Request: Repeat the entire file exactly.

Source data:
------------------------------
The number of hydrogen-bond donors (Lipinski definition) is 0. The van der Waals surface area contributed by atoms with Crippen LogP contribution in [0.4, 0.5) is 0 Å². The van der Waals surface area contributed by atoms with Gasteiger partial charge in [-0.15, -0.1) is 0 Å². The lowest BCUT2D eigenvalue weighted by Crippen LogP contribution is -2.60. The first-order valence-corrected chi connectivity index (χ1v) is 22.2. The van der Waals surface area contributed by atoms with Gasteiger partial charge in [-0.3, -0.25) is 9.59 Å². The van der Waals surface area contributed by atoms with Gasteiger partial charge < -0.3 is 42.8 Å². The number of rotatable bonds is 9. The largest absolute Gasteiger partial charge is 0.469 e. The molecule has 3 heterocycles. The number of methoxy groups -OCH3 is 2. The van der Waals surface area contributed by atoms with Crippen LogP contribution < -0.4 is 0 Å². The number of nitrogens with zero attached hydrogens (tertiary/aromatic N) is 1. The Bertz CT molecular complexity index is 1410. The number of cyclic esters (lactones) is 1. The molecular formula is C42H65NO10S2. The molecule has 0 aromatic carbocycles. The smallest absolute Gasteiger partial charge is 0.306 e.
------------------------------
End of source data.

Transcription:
The number of hydrogen-bond donors (Lipinski definition) is 0. The van der Waals surface area contributed by atoms with Crippen LogP contribution in [0.4, 0.5) is 0 Å². The van der Waals surface area contributed by atoms with Gasteiger partial charge in [-0.15, -0.1) is 0 Å². The lowest BCUT2D eigenvalue weighted by Crippen LogP contribution is -2.60. The first-order valence-corrected chi connectivity index (χ1v) is 22.2. The van der Waals surface area contributed by atoms with Gasteiger partial charge in [-0.3, -0.25) is 9.59 Å². The van der Waals surface area contributed by atoms with Gasteiger partial charge < -0.3 is 42.8 Å². The number of rotatable bonds is 9. The largest absolute Gasteiger partial charge is 0.469 e. The molecule has 3 heterocycles. The number of methoxy groups -OCH3 is 2. The van der Waals surface area contributed by atoms with Crippen LogP contribution < -0.4 is 0 Å². The number of nitrogens with zero attached hydrogens (tertiary/aromatic N) is 1. The Bertz CT molecular complexity index is 1410. The number of cyclic esters (lactones) is 1. The molecular formula is C42H65NO10S2. The molecule has 0 aromatic carbocycles. The smallest absolute Gasteiger partial charge is 0.306 e.